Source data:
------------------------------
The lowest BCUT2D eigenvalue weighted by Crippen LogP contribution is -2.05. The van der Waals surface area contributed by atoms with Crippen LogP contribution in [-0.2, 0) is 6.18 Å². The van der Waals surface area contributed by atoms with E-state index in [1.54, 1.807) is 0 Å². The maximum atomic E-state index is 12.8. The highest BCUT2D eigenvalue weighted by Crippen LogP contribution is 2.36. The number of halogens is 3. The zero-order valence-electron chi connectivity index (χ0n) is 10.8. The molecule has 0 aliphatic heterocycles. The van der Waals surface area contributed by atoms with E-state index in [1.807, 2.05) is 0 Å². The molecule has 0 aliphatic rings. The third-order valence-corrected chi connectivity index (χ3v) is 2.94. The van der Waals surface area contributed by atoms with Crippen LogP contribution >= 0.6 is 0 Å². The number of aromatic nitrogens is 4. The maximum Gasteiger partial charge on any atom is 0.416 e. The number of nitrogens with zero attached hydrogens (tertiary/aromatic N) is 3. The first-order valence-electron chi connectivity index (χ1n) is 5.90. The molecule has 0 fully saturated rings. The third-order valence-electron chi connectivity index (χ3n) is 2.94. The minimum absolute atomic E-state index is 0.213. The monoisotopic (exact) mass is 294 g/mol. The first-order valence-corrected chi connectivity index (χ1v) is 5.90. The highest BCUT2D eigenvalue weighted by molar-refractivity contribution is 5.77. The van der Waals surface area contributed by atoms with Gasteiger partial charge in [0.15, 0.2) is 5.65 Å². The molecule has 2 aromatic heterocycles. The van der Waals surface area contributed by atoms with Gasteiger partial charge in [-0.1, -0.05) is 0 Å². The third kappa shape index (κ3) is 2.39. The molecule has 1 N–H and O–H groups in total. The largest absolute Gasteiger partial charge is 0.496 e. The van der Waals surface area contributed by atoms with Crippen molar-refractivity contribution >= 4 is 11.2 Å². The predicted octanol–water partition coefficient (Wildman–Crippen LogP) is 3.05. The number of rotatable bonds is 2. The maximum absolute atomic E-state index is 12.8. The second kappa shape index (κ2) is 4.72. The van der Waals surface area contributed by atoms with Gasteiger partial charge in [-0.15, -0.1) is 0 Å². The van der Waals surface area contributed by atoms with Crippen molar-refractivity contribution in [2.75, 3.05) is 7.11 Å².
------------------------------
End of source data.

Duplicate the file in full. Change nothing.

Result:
The lowest BCUT2D eigenvalue weighted by Crippen LogP contribution is -2.05. The van der Waals surface area contributed by atoms with Crippen LogP contribution in [-0.2, 0) is 6.18 Å². The van der Waals surface area contributed by atoms with E-state index in [1.54, 1.807) is 0 Å². The maximum atomic E-state index is 12.8. The highest BCUT2D eigenvalue weighted by Crippen LogP contribution is 2.36. The number of halogens is 3. The zero-order valence-electron chi connectivity index (χ0n) is 10.8. The molecule has 0 aliphatic heterocycles. The van der Waals surface area contributed by atoms with E-state index in [1.807, 2.05) is 0 Å². The molecule has 0 aliphatic rings. The third-order valence-corrected chi connectivity index (χ3v) is 2.94. The van der Waals surface area contributed by atoms with Crippen LogP contribution >= 0.6 is 0 Å². The number of aromatic nitrogens is 4. The maximum Gasteiger partial charge on any atom is 0.416 e. The number of nitrogens with zero attached hydrogens (tertiary/aromatic N) is 3. The first-order valence-electron chi connectivity index (χ1n) is 5.90. The molecule has 0 fully saturated rings. The third-order valence-electron chi connectivity index (χ3n) is 2.94. The minimum absolute atomic E-state index is 0.213. The monoisotopic (exact) mass is 294 g/mol. The first-order valence-corrected chi connectivity index (χ1v) is 5.90. The highest BCUT2D eigenvalue weighted by molar-refractivity contribution is 5.77. The van der Waals surface area contributed by atoms with Gasteiger partial charge in [0.15, 0.2) is 5.65 Å². The molecule has 2 aromatic heterocycles. The van der Waals surface area contributed by atoms with Gasteiger partial charge in [-0.1, -0.05) is 0 Å². The third kappa shape index (κ3) is 2.39. The molecule has 1 N–H and O–H groups in total. The largest absolute Gasteiger partial charge is 0.496 e. The van der Waals surface area contributed by atoms with Crippen molar-refractivity contribution >= 4 is 11.2 Å². The predicted octanol–water partition coefficient (Wildman–Crippen LogP) is 3.05. The number of rotatable bonds is 2. The maximum absolute atomic E-state index is 12.8. The second kappa shape index (κ2) is 4.72. The van der Waals surface area contributed by atoms with Gasteiger partial charge in [-0.15, -0.1) is 0 Å². The van der Waals surface area contributed by atoms with Crippen molar-refractivity contribution in [2.75, 3.05) is 7.11 Å².